The Labour leader began his questioning with a long condemnation of Fifa’s decision to ban One Love armbands, meant to protest discrimination in Qatar, at the World Cup. This was followed by a screeching pivot to the economy for the actual question. “Britain faces the lowest growth of any OECD nation over the next two years. Why?” Starmer asked as MPs looked on bemused. What followed was an energised duel over the precise figures contained in a report by the Organisation for Economic Cooperation and Development, to the delight of both leaders’ backbenchers. We didn’t learn much new. Talk of non-doms from Starmer, union barons from Sunak.
Stamer’s final question did highlight something interesting. “[The Prime Minister] won’t push through planning reform; instead he kills off the dream of home ownership,” Starmer said, in reference to the government’s decision to reverse planning reforms following a rebellion on its back benches. Labour is gunning to replace the Conservatives as the party of homeownership, Sunak can’t defend himself because of divergent views in his party. Those fractures are, as ever, holding Sunak back.
How is Sunak faring during these exchanges? In terms of style, the Prime Minister’s performance today resembled those during the Conservative leadership debates when he was bursting with facts and figures to prove Liz Truss wrong. His enthusiasm had the same effect today. He responded to Starmer’s points with such gusto that the Speaker had to tell him to stop, and he never dropped the smirk.
The Prime Minister’s tactics were no more effective. Sunak has given up his ploy of bringing up Starmer’s time in Jeremy Corbyn’s shadow cabinet to cast him as extreme. Instead, he sought to blame New Labour for failing to ban non-domiciled status, which gets people favourable tax arrangements, despite the Conservatives being in government for 12 years.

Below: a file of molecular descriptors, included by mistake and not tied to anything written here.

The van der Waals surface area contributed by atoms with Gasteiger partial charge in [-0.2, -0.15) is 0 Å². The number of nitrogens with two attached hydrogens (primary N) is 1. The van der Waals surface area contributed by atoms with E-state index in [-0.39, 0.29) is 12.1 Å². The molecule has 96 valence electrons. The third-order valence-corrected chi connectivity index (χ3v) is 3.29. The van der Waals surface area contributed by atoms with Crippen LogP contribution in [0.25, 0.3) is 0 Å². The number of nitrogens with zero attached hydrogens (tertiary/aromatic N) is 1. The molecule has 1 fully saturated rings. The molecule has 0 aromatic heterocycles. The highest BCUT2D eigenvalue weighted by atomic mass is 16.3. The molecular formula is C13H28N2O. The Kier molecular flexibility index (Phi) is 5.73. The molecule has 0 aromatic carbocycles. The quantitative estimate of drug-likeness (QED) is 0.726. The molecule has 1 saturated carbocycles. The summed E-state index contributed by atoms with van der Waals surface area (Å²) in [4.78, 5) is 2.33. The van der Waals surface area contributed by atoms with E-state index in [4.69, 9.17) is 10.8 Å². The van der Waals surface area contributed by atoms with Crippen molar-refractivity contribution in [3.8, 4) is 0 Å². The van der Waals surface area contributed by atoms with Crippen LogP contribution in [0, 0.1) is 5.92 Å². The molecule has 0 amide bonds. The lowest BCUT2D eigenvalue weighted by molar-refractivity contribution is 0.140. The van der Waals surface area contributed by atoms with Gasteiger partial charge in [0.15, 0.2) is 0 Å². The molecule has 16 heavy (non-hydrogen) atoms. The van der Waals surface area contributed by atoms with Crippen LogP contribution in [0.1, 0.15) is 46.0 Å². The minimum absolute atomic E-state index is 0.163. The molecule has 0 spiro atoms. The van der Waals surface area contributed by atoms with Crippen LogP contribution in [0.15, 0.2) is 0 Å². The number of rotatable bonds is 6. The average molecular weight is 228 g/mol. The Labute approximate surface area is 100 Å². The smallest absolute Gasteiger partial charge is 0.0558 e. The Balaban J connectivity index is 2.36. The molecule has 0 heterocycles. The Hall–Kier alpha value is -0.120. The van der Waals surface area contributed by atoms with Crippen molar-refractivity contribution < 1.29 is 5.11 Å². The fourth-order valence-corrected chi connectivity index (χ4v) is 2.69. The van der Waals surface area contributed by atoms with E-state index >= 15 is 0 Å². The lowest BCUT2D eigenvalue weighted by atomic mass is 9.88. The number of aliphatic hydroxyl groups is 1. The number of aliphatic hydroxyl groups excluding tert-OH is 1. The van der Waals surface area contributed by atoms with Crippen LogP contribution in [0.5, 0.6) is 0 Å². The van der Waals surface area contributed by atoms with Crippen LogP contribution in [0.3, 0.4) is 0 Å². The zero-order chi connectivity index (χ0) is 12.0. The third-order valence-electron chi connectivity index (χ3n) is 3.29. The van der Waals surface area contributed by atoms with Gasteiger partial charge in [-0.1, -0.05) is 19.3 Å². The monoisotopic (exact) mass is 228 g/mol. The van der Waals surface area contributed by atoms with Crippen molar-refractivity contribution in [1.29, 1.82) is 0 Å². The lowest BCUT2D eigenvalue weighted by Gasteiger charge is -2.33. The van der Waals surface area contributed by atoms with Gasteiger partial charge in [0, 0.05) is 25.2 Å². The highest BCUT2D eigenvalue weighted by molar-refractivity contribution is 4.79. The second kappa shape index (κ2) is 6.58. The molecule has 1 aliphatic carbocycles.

Still, Sunak was not the main story today. Step forward Ian Blackford, leader of the SNP at Westminster. Blackford needed to address this morning’s ruling from the Supreme Court that the Scottish Parliament could not legislate for an independence referendum without Westminster’s approval. He was as defiant as ever. “The very idea that the United Kingdom is a voluntary union of nations is now dead and buried,” Blackford boomed from deep within his ample frame.
But what will the SNP’s strategy be now? “Last year the people of Scotland voted for a Scottish Parliament with a majority and the mandate to deliver an independence referendum,” Blackford said. Relying on the argument that their election to the Scottish Parliament provides them with a mandate only underlines that the SNP is now beholden to the UK government on whether a referendum takes place. For all Blackford’s strident rhetoric, today’s judgement was a blow to the SNP’s campaign.